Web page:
Their "kee-wit" calls are quiet and their songs are a short, warbling trill.
When searching for food, it makes a tapping noise that can be mistaken for a woodpecker.
The Hawaiian name 'amakihi is derived from the word kihi or kihikihi, meaning curved.
They feed heavily upon nectar from the ‘ōhi‘a tree and is one of its most important pollinators.
Koa looper moth defoliation is now clearly visible from the saddle road, apparently moving further south, although there is no indication that the effects are moving upslope to higher elevation koa stands at present. Thus far only the very lowest elevations at HFNWR’s Maulua Unit have been impacted by the defoliation event.
About the Complex
Hakalau Forest Unit and Kona Forest Unit make up the Big Island NWRC.
Hakalau Forest is managed as part of the Big Island Complex.
Learn more about the complex
About the NWRS
The National Wildlife Refuge System, within the U.S. Fish and Wildlife Service, manages a national network of lands and waters set aside to conserve America’s fish, wildlife, and plants.
Learn more about the NWRS
What's Happening at the Refuge
With regret, we have decided to cancel our planned Fall Open House at Hakalau Forest National Wildlife Refuge (HFNWR), originally scheduled for October 10, 2015.
There are several reasons for this decision. We are currently evaluating proper sanitation protocols and access requirements to refuge lands in light of emerging information about Ohia wilt fungus, or rapid Ohia Death (ROD). As more is learned about the extent and spread of this serious disease, which threatens native forests and therefore, forest wildlife, including rare birds found at Hakalau, we want to take the appropriate precautions to minimize the risk of unwittingly spreading the fungus while conducting an otherwise very beneficial and educational event.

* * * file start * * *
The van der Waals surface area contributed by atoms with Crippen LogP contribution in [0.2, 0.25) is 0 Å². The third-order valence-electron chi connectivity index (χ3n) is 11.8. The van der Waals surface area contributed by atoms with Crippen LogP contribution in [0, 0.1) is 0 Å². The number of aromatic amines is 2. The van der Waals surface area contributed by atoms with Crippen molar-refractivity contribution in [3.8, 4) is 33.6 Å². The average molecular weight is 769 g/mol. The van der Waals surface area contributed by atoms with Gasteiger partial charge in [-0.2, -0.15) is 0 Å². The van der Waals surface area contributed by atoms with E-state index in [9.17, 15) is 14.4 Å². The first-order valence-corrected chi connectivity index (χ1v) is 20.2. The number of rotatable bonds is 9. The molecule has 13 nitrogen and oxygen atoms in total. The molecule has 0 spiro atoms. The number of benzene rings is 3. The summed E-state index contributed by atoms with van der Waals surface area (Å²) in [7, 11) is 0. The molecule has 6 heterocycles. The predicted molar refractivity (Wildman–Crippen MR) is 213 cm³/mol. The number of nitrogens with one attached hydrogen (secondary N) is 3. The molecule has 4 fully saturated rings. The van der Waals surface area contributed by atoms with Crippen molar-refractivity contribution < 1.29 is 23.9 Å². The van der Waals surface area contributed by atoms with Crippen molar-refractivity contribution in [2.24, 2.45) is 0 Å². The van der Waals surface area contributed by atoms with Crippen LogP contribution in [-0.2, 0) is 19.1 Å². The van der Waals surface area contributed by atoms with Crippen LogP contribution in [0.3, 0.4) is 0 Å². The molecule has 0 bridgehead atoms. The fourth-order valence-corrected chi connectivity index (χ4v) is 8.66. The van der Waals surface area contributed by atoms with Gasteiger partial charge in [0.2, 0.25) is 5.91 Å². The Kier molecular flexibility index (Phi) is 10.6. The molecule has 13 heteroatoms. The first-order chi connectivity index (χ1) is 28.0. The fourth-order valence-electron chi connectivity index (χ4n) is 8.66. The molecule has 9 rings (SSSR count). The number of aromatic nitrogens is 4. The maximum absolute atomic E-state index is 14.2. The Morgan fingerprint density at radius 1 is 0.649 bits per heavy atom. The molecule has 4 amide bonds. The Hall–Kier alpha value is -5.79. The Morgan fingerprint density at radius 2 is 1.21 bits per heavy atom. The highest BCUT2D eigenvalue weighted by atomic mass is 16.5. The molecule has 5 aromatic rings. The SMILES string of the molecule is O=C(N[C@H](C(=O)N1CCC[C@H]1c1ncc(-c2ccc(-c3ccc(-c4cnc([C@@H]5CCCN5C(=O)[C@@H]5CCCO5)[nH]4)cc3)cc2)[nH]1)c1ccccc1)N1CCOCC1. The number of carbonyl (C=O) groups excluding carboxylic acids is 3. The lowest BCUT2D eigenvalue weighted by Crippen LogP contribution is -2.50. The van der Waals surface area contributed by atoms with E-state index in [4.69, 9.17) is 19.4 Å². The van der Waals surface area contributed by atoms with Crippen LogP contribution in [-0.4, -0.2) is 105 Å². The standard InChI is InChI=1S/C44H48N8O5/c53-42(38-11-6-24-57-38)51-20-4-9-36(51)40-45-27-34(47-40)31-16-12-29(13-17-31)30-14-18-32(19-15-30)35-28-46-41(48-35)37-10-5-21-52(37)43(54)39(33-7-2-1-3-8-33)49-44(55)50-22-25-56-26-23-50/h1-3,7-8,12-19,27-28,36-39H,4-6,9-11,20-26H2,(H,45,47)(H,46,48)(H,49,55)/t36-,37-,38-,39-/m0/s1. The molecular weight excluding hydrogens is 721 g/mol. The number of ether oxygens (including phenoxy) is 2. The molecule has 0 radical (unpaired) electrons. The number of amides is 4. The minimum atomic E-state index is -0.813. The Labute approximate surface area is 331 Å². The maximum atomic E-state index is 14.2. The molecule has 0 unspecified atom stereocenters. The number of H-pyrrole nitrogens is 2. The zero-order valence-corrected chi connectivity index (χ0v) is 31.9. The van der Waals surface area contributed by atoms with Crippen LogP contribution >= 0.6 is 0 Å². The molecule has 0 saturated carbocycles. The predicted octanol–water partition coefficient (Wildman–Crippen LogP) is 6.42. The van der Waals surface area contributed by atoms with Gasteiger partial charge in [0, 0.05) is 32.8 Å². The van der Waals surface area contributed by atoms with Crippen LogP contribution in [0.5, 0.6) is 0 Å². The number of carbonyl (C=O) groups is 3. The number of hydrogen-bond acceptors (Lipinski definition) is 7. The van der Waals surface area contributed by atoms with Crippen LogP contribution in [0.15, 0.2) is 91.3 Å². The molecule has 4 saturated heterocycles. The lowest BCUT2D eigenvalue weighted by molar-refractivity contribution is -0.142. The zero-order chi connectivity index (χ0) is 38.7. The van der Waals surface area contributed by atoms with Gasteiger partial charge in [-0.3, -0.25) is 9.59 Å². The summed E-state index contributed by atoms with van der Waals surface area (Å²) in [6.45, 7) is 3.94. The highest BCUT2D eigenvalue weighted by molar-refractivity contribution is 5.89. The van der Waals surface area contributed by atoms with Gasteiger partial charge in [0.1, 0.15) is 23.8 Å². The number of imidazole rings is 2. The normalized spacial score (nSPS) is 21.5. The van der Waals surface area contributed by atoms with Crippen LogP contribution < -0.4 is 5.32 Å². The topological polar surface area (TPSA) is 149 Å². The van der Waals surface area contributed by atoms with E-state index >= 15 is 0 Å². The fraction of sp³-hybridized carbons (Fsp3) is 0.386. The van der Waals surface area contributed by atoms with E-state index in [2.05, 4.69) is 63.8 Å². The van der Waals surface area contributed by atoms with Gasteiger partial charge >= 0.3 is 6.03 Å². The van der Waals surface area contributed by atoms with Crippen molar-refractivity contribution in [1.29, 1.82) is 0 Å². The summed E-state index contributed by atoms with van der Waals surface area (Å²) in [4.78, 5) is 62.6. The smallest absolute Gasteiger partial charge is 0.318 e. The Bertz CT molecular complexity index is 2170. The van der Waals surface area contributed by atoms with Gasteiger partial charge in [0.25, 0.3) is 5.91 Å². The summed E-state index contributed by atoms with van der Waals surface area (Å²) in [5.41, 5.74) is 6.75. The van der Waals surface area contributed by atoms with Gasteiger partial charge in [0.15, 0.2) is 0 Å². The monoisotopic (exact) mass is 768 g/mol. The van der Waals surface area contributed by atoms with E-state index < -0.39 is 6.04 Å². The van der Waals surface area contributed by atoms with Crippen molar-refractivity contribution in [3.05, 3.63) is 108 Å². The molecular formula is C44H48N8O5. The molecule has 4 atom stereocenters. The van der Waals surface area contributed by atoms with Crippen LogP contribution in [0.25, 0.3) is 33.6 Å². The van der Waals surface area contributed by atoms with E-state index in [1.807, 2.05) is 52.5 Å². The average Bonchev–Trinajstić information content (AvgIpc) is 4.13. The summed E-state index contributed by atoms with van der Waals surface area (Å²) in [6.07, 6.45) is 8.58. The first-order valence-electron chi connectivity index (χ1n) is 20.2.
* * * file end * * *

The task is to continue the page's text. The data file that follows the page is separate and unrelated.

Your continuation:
The possibility of another Federal government shutdown in October cannot be overlooked in planning for our event. Many of our visitors and partners travel from off island for this and make plans far in advance. Having to cancel on short notice has created many complications in recent memory so we are making a decision now to provide as much lead time as we can at a time when we normally ramp up the outreach to the local public about our event.
We do expect to host a Spring 2016 event. Please check back in April for information on that event.
Reforestation efforts began in 1987 and have continued into the Present. Most of the reforestation can be attributed to assistance by local, national, and international volunteer groups. They have contributed thousands of hours to reforestation and to help in the recovery of Hawai`i's native forest habitats.
The rare and endangered ‘akiapōlā‘au occurs in only a few areas of upper elevation koa/‘ōhi‘a forest on the Big Island. The ‘akiapōlā‘au feeds on insects and caterpillars living in the wood and under the bark of koa trees. Its bill is one of the most unusual in the honeycreeper family.
Page Photo Credits © Dan Clark, © Jack Jeffrey Photography
Last Updated: Sep 03, 2015